Scotland centre Sam Johnson recalls his stunning try against England

The greatest ever try in Scotland’s Calcutta Cup history remains Tony Stanger’s famous score in that unforgettable 1990 Grand Slam decider.

Sam Johnson barges under the posts to score his sensational try in last year's astonishing 38-38 draw at Twickenham. Picture: Laurence Griffiths/Getty Images

There have been other crackers down the years, Alan Lawson in 1976 and Huw Jones in 2018 spring to mind, but Sam Johnson’s thundering late charge to put Scotland 38-31 up and within grasp of a first Twickenham triumph in 35 years is right up there. The inspired Finn Russell, inset, put Johnson in the gap with lots still seemingly to do and a number of covering England defenders scrambling, but they were left helpless as the Queensland-born centre, on only his fourth appearance fro Scotland, crashed over at the post protector.

Despite being held by desperate Englishman the grounding is firm and clean, which can’t clearly be said about Stanger’s, with the country’s great joint-top tryscorer admitting himself it may have been “iffy” with a possible grounding against his knee rather than the turf in that hallowed main-stand corner of the national stadium.

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Oh how another Hawick man this week must be yearning for the days before TMO. But back to Johnson and his memories of that magnificent world-class effort from just over 40 metres out.

“I probably didn’t realise the magnitude of things at the time. I remember sitting on the bench at the end with my head in my hands,” said Johnson, recalling the sweet then bitter crazy minutes of a bonkers game, which saw George Ford’s try and Owen Farrell’s conversion rescue a draw for an England side who had led 31-0 on the half-hour mark.

“We were disappointed we had drawn,” continued the Warriors midfielder.

“I was in shock with what I had achieved in scoring the try, but I honestly didn’t think I’d won the game at that point because Test match rugby is a different animal from everything else.

“They came back and they got the draw.”

Johnson won’t have Russell, for well-documented reasons, to provide any assists this year as Scotland prepare to host England at Murrayfield on Saturday.

“The try wasn’t a planned move as such, it was just seeing what was in front of us in playing into space,” continued the 26-year-old.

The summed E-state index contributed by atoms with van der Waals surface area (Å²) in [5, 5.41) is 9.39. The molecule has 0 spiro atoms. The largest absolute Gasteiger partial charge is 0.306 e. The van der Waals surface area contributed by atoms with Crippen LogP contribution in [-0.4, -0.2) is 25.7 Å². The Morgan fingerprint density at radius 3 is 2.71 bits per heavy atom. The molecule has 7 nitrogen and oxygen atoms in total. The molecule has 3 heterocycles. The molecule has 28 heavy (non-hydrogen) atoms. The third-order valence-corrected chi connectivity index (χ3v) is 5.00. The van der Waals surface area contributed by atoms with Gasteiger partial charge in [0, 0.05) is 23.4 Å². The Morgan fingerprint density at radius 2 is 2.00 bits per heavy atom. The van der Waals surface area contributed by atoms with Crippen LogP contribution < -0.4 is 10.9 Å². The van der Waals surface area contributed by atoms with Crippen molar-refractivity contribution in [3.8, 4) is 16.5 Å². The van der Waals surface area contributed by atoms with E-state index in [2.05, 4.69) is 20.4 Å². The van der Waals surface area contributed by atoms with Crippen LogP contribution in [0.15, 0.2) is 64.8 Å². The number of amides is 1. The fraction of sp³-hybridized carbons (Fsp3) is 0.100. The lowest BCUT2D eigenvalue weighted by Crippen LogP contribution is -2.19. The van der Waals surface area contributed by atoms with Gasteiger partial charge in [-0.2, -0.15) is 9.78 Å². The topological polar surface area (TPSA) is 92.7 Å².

“Manu [Tuilagi, another absentee this weekend with a groin strain] was drifting out and Nathan Hughes bit on Finn and that created the space. Finn is a good enough rugby player that he saw the space and I just ran into it.”

You never know in modern Test rugby but it seems unlikely that a match the likes of which we witnessed with growing astonishment almost 12 months ago will unfold again, for many a year never mind this Saturday, as two under-pressure sides endeavour to get their 2020 campaigns up and running following opening losses.

“Last year was pretty unique. To play a game like that again would be highly unlikely,” agreed the centre. “There were some tough memories followed by some of the memories I will remember for the rest of my life. I remember after the game being totally gutted because it’s a game we should have won. You wouldn’t have thought that half an hour into it. We were disappointed because the opposition were celebrating the draw.”

The loss of Tuilagi doesn’t weaken the threat coming Johnson and Scotland’s way, according to the No 12 who has established himself as one of Gregor Townsend’s first names on the teamsheet.

“I mean, I’m gutted for Manu. You want to be playing against the best people and he’s one of the best centres in the world,” said Johnson, though he did go on to admit slight relief that he won’t be facing the prospect of the Samoa-born powerhouse bearing down on him.

“But I definitely was quite happy when I saw he was ruled out for this weekend – it saves a few bruises,” said Johnson with a smile. “Last year I was sore for a week! I would imagine Jonathan Joseph will slip into the role. He’s more of an outside break guy. And Owen Farrell is one of the best players in the world.” As Johnson continues his rise, Scotland will be hoping their captain Hogg can bounce back from the agony of that dropped ball over the line in Dublin and prove that he, too, is one of the best players in the world.

“Stuart’s fine. He was obviously disappointed with what happened at the time,” said Johnson.

“But you just rally round him and he gets over it pretty quickly, because he’s got the next thing to do. We haven’t reflected on it. S*** happens.”